Ex-Minster Slams Heavy-Handed Tactics in Papua

Ex-Minster Slams Heavy-Handed Tactics in Papua

Jakarta Globe, 21 Septebmer 2010


The government is being far too harsh in its handling of the low-level insurgency in Papua, a former minister says.

Security forces in the country’s easternmost province, particularly the Army’s Special Forces (Kopassus), have long been accused by human rights groups of gross rights violations when it comes to cracking down on suspected separatists.

Rizal Ramli, a former coordinating minister for the economy, said on Tuesday that this heavy-handed approach avoided addressing the real root of the problem.

“The government lacks a humane approach to the issue, while the Papuans want them to show more empathy,” he said at a seminar at Jakarta’s Indonesian Christian University (UKI).

“We shouldn’t resort to fierce action unless tackling an armed rebellion.”

The seminar was part of a series of events to mark the UN’s World Peace Day.

Rizal said the heart of the problem was the unfair exploitation of Papua’s natural resources, which largely left indigenous Papuans out of the loop.

“Papua has the biggest reserves of natural resources in the country, and those are what we’ll have to fall back on once the resources in Sumatra are exhausted,” he said.

Rizal also criticized the local administrations in Papua for failing to make good use of their regional budgets. Since 2006 Papua has received the biggest budget allocation of all 33 provinces nationwide.

“Only 30 percent of the budget has reached the people, while the rest is spent by bureaucrats and regional heads,” Rizal said.

Meanwhile, Agung Laksono, the coordinating minister for people’s welfare, said on Monday that the government would accelerate development in the province through welfare programs.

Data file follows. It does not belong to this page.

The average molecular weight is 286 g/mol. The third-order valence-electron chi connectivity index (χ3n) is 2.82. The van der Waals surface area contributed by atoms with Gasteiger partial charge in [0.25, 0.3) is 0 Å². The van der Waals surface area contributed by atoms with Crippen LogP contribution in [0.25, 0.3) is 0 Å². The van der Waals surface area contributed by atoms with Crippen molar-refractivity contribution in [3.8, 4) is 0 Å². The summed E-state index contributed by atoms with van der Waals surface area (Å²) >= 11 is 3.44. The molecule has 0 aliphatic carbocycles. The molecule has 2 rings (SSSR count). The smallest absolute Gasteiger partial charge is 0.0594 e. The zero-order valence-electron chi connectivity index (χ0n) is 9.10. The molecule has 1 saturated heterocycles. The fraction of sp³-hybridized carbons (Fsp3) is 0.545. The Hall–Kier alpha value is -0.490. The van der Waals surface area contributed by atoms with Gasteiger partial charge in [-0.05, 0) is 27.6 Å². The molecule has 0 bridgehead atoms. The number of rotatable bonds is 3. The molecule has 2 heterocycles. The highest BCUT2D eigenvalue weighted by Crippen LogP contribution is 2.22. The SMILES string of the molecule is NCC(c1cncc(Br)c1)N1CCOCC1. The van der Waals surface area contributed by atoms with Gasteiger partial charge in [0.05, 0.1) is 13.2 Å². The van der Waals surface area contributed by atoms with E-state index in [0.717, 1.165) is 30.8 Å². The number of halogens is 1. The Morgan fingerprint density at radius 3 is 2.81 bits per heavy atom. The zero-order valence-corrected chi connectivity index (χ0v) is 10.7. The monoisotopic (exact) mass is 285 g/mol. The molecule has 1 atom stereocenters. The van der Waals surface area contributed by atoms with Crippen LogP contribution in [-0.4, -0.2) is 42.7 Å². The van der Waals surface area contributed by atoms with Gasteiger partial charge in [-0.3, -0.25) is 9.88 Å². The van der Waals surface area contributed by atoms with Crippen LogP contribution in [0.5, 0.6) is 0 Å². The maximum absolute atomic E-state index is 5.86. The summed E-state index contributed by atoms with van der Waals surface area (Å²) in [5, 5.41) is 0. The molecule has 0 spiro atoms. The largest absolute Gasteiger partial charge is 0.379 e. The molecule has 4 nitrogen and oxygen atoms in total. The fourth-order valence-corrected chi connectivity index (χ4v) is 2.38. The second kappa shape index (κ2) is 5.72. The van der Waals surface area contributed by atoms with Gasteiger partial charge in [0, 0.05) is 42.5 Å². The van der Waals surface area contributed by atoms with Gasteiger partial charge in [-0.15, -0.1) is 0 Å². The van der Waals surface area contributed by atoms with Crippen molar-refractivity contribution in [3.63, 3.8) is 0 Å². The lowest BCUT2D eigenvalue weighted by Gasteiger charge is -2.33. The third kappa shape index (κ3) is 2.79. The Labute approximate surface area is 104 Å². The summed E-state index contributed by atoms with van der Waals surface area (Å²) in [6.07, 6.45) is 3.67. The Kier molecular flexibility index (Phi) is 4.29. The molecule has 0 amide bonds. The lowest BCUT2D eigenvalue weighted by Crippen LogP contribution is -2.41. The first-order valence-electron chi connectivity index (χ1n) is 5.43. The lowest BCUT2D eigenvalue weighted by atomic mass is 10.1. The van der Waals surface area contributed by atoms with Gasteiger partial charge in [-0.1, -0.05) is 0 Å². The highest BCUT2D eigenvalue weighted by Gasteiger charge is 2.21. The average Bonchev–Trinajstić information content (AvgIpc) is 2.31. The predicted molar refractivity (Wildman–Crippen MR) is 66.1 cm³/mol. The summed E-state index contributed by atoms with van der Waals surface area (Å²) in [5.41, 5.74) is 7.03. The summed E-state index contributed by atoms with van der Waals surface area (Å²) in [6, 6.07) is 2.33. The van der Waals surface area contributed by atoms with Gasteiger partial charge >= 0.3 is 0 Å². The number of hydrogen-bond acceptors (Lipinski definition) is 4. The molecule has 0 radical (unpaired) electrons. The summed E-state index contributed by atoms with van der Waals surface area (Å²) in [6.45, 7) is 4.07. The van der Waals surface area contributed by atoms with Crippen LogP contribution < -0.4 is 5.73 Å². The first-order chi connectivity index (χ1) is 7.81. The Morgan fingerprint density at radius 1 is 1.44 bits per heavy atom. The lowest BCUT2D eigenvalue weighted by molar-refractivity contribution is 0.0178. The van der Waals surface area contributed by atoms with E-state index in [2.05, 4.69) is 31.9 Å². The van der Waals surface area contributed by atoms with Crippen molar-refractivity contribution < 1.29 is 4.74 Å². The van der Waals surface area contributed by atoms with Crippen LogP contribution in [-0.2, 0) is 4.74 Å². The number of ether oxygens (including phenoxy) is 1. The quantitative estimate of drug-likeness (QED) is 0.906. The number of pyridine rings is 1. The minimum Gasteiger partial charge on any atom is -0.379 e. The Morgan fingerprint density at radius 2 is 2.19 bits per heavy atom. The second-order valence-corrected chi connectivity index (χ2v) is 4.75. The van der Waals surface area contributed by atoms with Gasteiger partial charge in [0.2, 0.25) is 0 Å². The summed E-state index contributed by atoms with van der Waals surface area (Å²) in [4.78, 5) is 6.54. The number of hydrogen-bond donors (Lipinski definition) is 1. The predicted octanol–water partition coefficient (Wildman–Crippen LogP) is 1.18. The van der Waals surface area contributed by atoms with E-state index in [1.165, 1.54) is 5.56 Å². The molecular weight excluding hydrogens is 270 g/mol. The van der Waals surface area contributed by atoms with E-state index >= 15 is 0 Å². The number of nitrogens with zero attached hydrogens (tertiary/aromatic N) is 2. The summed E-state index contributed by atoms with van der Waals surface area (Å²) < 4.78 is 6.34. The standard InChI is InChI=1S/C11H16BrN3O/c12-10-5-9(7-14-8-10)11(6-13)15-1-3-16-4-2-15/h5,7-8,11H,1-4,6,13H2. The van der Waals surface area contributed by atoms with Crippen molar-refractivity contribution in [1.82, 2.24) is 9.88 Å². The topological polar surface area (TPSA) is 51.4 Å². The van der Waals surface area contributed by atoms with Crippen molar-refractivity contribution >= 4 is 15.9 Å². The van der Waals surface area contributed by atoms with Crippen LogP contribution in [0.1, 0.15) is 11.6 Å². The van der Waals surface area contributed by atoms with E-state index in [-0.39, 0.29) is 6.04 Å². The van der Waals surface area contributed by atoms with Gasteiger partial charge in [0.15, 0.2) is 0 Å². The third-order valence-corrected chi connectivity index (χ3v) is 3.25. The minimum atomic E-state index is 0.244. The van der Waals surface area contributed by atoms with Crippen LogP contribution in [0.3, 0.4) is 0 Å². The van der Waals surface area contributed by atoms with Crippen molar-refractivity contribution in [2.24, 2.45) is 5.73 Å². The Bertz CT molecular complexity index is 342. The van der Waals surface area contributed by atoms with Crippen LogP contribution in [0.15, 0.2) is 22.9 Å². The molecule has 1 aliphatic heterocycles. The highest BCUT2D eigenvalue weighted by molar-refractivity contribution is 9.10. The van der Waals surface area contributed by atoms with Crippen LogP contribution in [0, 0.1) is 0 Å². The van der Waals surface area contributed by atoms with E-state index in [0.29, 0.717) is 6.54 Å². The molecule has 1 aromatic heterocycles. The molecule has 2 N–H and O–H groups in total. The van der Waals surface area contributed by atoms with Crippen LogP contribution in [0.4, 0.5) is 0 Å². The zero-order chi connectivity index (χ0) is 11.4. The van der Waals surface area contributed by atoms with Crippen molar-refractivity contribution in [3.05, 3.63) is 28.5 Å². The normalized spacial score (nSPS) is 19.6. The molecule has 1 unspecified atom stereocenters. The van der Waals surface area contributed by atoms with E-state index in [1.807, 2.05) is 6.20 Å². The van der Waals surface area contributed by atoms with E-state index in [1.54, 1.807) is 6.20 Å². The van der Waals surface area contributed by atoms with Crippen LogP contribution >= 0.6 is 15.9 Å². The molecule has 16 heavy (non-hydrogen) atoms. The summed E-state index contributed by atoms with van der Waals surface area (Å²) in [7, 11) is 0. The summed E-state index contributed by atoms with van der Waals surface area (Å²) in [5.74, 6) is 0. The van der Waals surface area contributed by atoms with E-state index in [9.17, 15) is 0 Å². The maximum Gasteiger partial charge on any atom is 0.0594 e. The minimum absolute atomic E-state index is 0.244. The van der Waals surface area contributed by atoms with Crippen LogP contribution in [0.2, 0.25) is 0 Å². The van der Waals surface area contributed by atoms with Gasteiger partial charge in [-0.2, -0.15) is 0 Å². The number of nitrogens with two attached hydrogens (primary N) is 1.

He added that the ministers under his watch also would evaluate the programs they implemented in response to a 2004 presidential decree on development in Papua.

“We’ll come up with solutions based on a welfare approach, especially in resolving basic problems in agriculture, education, health care and human resources,” Agung he said.

The minister added that the government planned to build integrated residential areas featuring all basic amenities in a bid to improve the standard of living among Papuans.

Agung also said that while its large budget had “brought many positive things” to Papua, the sheer size of the province meant that not everyone had benefited from them.

“Nonetheless, those initiatives received positive feedback, and we’ll continue them in order to boost development in Papua,” he said.

“That includes building infrastructure to connect remote places to the grid.

“This will mean working with other ministries, so it won’t be necessary to increase the budget.”

Agung added that he and the two other coordinating ministers — Hatta Rajasa, who oversees economic affairs, and Djoko Suyanto, who oversees political, legal and security affairs — would visit Papua at the end of September to inspect programs rolled out under the presidential decree.